This and other objects are achieved in a method for manufacturing a disk commutator for a vehicle fuel pump driving motor to be operated in a sour gasoline environment comprising the steps of holding an annular disk of malleable copper against a matching annular disk of copper alumina, the matching annular disk having superior brush wear properties in a sour gasoline environment but being subject to possible deformation or degredation of these properties if subjected to excessive pressure, laser welding the disks in two concentric circles of spot welds, one circle near each of the inner and outer circumferences of the disks, attaching the welded disks to an insulating support, and cutting the disks into commutator segments, each of said segments having at least one spot weld near the inner circumference and two near the outer circumference of the disks. In this way, the welding and electrical contact of each segment is assured without deformation or degredation of the superior wear qualities of the copper alumina disk.
Further details and advantages of this invention will be apparent from the accompanying drawings and following description of a preferred embodiment.
FIG. 1 shows an apparatus for laser welding two disks in the method of this invention.
FIG. 2 shows a top view of the commutator manufactured by the method of this invention.
FIG. 3 shows a section view along lines 3--3 of FIG. 2.
Referring first to FIGS. 2 and 3, the finished commutator comprises a plurality of segments 10 affixed to a molded insulating support 11 by means of inner studs 12 and outer studs 13, embedded in support 11. Each segment comprises an underlayer 14 of malleable copper and an overlayer 15 of copper alumina, more specifically AL20 Glid Cop (R), from Glidden Chemical Co. The layers 14 and 15 of each segment 10 are joined by laser spot welds 16, one near the inner circumference of the commutator and two near the outer circumference thereof. There may be more than this number of welds; however, at least three are desirable for stability of the segment in the finished commutator. Commutator tabs may also be formed from layers 14 of segments 10 for the attachment of armature windings. In this embodiment they comprise the extended outer studs 13, which project through insulating support 11.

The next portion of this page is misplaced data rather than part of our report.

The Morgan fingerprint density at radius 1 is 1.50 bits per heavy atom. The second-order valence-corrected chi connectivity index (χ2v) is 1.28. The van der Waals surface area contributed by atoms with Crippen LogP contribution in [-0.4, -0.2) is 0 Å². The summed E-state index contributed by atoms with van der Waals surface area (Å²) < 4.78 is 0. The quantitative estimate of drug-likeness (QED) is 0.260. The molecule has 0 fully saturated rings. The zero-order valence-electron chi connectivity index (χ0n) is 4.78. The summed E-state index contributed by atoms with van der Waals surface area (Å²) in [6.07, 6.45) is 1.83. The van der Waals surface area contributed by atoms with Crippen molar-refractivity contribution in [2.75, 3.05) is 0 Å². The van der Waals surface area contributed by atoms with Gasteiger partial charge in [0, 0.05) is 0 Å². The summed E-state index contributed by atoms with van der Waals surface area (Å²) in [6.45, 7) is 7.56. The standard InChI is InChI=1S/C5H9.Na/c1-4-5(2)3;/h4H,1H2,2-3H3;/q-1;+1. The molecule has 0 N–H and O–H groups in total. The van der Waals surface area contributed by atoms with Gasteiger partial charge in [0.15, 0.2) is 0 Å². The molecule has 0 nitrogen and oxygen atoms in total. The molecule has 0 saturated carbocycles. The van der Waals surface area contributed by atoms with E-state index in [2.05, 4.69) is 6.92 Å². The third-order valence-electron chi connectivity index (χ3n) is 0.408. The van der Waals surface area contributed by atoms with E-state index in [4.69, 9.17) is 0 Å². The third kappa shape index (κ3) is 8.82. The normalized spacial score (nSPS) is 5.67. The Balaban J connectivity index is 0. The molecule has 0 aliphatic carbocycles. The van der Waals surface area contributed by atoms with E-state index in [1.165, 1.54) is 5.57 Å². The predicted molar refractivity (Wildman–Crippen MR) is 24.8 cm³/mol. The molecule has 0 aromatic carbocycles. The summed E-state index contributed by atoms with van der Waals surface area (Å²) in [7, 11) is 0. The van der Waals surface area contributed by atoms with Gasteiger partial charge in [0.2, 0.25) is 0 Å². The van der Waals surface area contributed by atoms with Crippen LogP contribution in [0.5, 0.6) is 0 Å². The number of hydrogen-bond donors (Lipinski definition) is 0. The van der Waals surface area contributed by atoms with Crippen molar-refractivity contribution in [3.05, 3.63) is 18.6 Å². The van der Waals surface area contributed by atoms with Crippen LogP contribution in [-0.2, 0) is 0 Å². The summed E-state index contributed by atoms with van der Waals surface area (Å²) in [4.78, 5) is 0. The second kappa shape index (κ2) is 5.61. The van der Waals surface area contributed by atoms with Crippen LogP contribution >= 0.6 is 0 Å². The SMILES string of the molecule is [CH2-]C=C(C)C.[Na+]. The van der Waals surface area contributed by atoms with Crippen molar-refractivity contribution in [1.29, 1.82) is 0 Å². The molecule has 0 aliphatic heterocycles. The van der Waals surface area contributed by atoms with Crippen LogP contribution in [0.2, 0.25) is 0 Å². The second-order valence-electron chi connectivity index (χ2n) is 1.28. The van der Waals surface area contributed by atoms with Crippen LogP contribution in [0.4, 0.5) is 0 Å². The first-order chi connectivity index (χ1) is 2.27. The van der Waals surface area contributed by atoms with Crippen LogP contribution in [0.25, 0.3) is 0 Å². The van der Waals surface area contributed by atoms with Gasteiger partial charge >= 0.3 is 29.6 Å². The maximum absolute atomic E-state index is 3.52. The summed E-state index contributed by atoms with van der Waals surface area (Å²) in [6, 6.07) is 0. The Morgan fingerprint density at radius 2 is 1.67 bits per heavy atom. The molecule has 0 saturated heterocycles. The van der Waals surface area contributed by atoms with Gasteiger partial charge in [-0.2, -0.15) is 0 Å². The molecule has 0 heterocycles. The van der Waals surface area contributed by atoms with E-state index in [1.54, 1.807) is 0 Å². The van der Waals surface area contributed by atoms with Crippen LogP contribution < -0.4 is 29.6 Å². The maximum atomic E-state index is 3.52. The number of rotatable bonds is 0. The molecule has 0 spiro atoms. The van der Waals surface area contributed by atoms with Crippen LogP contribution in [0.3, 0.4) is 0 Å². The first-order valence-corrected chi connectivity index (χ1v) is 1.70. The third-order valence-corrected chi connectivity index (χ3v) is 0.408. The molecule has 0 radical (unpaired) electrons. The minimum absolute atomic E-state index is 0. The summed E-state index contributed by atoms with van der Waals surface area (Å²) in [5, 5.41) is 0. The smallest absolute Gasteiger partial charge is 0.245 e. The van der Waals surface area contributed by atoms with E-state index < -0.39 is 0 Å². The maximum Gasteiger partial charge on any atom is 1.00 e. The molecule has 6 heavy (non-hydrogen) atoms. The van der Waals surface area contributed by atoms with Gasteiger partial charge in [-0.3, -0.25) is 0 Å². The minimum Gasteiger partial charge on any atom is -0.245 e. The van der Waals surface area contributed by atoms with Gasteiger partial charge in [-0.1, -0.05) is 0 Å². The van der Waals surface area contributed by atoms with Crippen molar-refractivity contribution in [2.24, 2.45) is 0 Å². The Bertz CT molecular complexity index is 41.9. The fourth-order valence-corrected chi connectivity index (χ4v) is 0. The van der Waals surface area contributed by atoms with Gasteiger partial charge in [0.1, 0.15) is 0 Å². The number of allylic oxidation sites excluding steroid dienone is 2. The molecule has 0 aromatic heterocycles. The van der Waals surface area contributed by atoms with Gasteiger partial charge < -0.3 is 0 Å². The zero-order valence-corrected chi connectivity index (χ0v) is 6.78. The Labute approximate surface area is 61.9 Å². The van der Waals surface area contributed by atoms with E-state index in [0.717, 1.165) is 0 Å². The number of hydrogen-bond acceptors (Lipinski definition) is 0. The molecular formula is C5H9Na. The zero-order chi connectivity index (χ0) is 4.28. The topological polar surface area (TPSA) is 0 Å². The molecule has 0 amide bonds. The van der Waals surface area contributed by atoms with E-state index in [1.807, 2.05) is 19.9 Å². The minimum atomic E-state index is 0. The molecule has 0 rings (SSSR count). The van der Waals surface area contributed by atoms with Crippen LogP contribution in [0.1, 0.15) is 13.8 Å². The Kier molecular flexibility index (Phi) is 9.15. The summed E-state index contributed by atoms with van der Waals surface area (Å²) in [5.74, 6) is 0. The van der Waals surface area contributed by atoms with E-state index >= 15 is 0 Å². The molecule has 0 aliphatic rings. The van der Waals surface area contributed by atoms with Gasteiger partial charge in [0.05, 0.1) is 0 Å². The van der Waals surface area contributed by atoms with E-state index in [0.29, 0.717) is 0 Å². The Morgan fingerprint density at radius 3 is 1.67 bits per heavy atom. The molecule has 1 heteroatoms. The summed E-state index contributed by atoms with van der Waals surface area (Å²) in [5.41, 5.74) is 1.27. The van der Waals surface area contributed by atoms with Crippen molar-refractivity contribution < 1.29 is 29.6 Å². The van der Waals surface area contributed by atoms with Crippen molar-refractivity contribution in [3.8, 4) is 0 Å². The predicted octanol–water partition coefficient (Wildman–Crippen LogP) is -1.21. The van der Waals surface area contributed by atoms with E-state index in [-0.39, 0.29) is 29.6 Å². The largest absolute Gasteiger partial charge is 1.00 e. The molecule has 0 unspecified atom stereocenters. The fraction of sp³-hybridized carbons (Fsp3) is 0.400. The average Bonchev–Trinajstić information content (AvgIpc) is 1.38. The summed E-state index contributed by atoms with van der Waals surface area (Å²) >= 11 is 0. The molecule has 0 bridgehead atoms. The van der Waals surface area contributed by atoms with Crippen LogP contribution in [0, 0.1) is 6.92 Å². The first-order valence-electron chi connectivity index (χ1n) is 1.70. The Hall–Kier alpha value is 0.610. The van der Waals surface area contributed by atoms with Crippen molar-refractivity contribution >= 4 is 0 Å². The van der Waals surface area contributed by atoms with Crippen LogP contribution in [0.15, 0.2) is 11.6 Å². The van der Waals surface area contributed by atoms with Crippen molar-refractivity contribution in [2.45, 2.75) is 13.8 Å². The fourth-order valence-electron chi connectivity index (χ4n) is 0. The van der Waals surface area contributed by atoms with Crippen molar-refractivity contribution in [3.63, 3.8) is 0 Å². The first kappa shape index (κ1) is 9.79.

The commutator is manufactured as shown in FIG. 1. A disk 20 of malleable copper and a disk 21 of copper alumina are held together in a rotatable fixture 23. Each of disks 20 and 21 is annular in shape with an inner and an outer circumference, seen more clearly in the final commutator of FIG. 2. Disk 20 also has studs 12 and 13 projecting radially inward and outward, respectively, in the plane of the disk. A laser welder 20 is actuated to produce laser spot welds 16 in a pattern as shown in FIG. 2, with a circle of such welds near the inner circumference of the disks and a circle of double the number of welds near the outer circumference. Each of the welds produces a secure attachment of the disks in a precisely confined area, leaving most of each disk unchanged and adding no new material to the commutator. The welded disks are then held in another fixture, not shown, while an insulating support is molded thereto, with the studs 12, 13 bent 90 degrees and embedded therein. The disks may then be cut radially to produce segments as seen in FIG. 2, with each pair of adjacent radial cuts 24 electrically isolating a segment defined therebetween. Each segment 10 comprises an underlayer 14 and an overlayer 15 and is held together by at least one weld 16 near the inner circumference 25 and at least two welds 16 near the outer circumference 26. The use of the laser welding process causes a portion of the materials of the two disks to intermingle in a narrow volume which extends through the copper alumina disk 21 and pierces about halfway through the malleable copper disk 20 to produce stable and dependable attachment and electrical conduction.